History of Paris Architecture at the Musee d’Orsay
Needless to say a first visit to Musee d’Orsay will take you straight to the Monets and the Manets, the Renoirs and the Gaugins on the third floor, but during your next visit to the museum, don’t forget to visit the second level which describes much about Paris architecture. There’s a model of the Garnier Paris Opera House and descriptions of the ‘pecking order’ in Paris townhouses.
For example, the floor directly above ground level was known as the ‘noble floor’. Curiously, when we were looking for an apartment in Paris, friends told us to look for an apartment on the ‘first floor’ which in French is our ‘second’ floor i.e. the first floor above ground level.
The woman from whom we purchased our apartment was in fact ‘noble’ or an ‘aristo’. So, some traditions in Paris remain (probably accidentally). On a more practical basis, living on the ‘1st’ floor is very practical especially if there’s no elevator in your building or if the elevator is broken which is often the case.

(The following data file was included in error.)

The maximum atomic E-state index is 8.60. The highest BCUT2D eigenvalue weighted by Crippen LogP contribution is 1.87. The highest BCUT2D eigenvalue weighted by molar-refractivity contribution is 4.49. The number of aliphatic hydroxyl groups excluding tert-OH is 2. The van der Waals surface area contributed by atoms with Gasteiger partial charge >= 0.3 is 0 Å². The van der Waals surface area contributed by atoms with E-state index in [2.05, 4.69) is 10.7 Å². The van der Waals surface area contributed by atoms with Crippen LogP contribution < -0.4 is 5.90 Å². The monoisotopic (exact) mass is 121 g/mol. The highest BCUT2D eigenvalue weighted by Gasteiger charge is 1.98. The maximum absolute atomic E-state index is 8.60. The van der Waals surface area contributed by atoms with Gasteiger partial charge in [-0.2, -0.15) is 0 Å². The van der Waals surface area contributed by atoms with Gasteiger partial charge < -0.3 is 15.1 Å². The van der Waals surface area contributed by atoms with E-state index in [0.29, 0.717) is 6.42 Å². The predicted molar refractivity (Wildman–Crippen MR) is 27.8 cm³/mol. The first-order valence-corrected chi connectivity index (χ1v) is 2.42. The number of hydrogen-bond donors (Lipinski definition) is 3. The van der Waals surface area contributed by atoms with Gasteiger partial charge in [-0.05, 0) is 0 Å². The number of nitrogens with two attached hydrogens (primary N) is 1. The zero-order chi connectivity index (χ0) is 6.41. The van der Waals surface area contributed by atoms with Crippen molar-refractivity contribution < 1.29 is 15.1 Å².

Another important thing to know when looking for an apartment in Paris is to make sure a Metro stop is within convenient walking distance, and also that there is a grocery store, market or supermarket nearby. Hardware stores are much more difficult to find these days – the Quincaillerie. BHV (Bazar de Hotel de Ville, is the Mother of all Hardware Stores/Department Stores. Go to the basement level to find all sorts of gadgets and widjets. Metro: Hotel de Ville (located on the Rue de Rivoli side of the street)